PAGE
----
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Pelosi lacks votes for most sweeping public option

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MWM Member Level  Friday, 10/23/09 11:35:23 AM
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Pelosi lacks votes for most sweeping public option
Mike Allen Mike Allen – Fri Oct 23, 7:53 am ET

Speaker Nancy Pelosi counted votes Thursday night and determined she could not pass a “robust public option” — the most aggressive of the three forms of a public option House Democrats have been considering as part of a national overhaul of health care.

Pelosi's decision—coupled with a significant turn of events yesterday during a private White House meeting—points to an increasingly likely compromise for a “trigger” option for a government plan.

Administration officials have been telling POLITICO for weeks now that this the most likely compromise because it can probably satisfy liberals—albeit only reluctantly and after many vent frustration and some even threaten to walk away from the bill.

This would clear the way for backers to sneak a limited public option through the Senate by attracting moderate Democrats and then to win President Barack Obama's signature.

Obama told Democratic leadership at the White House Thursday evening that his preference is for the trigger championed by Sen. Olympia Snowe (R-Maine) – a plan that would allow a public plan to kick in if private insurers don’t expand coverage fast enough, a top administration official told POLITICO. It’s also sign Obama is interested in maintaining a sense of bipartisanship around the health reform plan.

At that meeting, Obama did not sign on to a plan being floated by Senate Majority Leader Harry Reid to include a different variation of the public option in the Senate bill – a plan that would create a national public plan but allow states to “opt-out.” Reid now believes he can get 60 votes to bring a bill with that plan to the floor by breaking an expected GOP filibuster – and then secure the 51 votes needed to pass it.

But Pelosi’s vote-counting didn’t go as well in the House. There has been a flurry of rumors that a robust government option remains viable. But top House Democrats privately concede that is wishful thinking that ignores the power of moderate Democrats in this debate.

The House is now likely to include one of the two weaker versions in the bill that will be considered on the floor as Obama’s historic health-reform plan chugs toward passage – possibly a version that would set rates for the public plan by allowing doctors and hospitals to negotiate them with Medicare.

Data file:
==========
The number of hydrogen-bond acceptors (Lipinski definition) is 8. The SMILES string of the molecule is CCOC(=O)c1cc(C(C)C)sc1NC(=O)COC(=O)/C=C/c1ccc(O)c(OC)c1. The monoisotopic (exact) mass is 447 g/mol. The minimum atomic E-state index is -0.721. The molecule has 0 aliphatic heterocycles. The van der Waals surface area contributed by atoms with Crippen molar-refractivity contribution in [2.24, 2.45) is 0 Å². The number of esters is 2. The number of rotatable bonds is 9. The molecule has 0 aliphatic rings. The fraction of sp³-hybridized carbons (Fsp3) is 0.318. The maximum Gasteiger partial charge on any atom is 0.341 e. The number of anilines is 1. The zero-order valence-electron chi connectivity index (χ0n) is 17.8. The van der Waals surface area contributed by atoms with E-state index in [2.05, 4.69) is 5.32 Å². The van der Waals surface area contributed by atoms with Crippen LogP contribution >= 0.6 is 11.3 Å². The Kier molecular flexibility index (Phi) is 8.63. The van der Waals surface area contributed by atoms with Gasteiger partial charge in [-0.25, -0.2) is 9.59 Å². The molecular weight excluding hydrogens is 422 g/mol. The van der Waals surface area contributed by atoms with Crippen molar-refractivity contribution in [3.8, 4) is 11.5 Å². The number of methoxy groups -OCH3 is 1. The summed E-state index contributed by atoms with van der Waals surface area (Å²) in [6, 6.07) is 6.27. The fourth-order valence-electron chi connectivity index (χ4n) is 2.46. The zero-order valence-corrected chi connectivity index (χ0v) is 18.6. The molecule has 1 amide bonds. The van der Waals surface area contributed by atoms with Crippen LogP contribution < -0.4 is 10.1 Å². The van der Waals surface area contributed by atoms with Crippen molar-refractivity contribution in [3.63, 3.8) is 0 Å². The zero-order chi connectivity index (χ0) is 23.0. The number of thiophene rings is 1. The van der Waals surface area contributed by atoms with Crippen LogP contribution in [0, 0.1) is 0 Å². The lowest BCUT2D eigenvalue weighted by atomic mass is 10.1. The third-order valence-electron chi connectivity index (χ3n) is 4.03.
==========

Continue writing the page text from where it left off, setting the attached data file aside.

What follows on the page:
Nadeam Elshami, deputy communications director and senior adviser to the speaker, said: "Speculation that a final decision has been made about the public option are not accurate. We continue to work with all the members of the caucus to build consensus."

A House Democratic official said: "The leadership did not tell progressives last night that the robust public option is off the table. The votes are still being counted."

The vote count is a disappointment to liberal members in the House, after two days in which Pelosi seemed increasingly confident she could secure the votes needed for the most liberal option. She had her top lieutenants polling members and even enlisted progressive leaders in trying to corral more support.

“Votes aren’t there,” a top official said. “The progressives are always more optimistic than reality.”
But the final outcome could be helpful to the crucial members of her caucus from conservative-leaning districts, who opposed the most liberal version of the public option, one tied to Medicare rates.

The speaker has proven herself a reliable vote counter, and she wants to release a bill that she knows can get at least 218 votes. Aides say the count was somewhat of a surprise, but not completely.

The speaker plans to roll out the House bill with a big ceremony on the West Front of the Capitol.

That was planned for Tuesday or Wednesday, and may still happen then. But aides say that disappointing first tally could delay the timeline a bit as they scramble to finalize the bill that will be considered on the House floor.

Follow the discussion about this story in POLITICO’s Health Care Arena.

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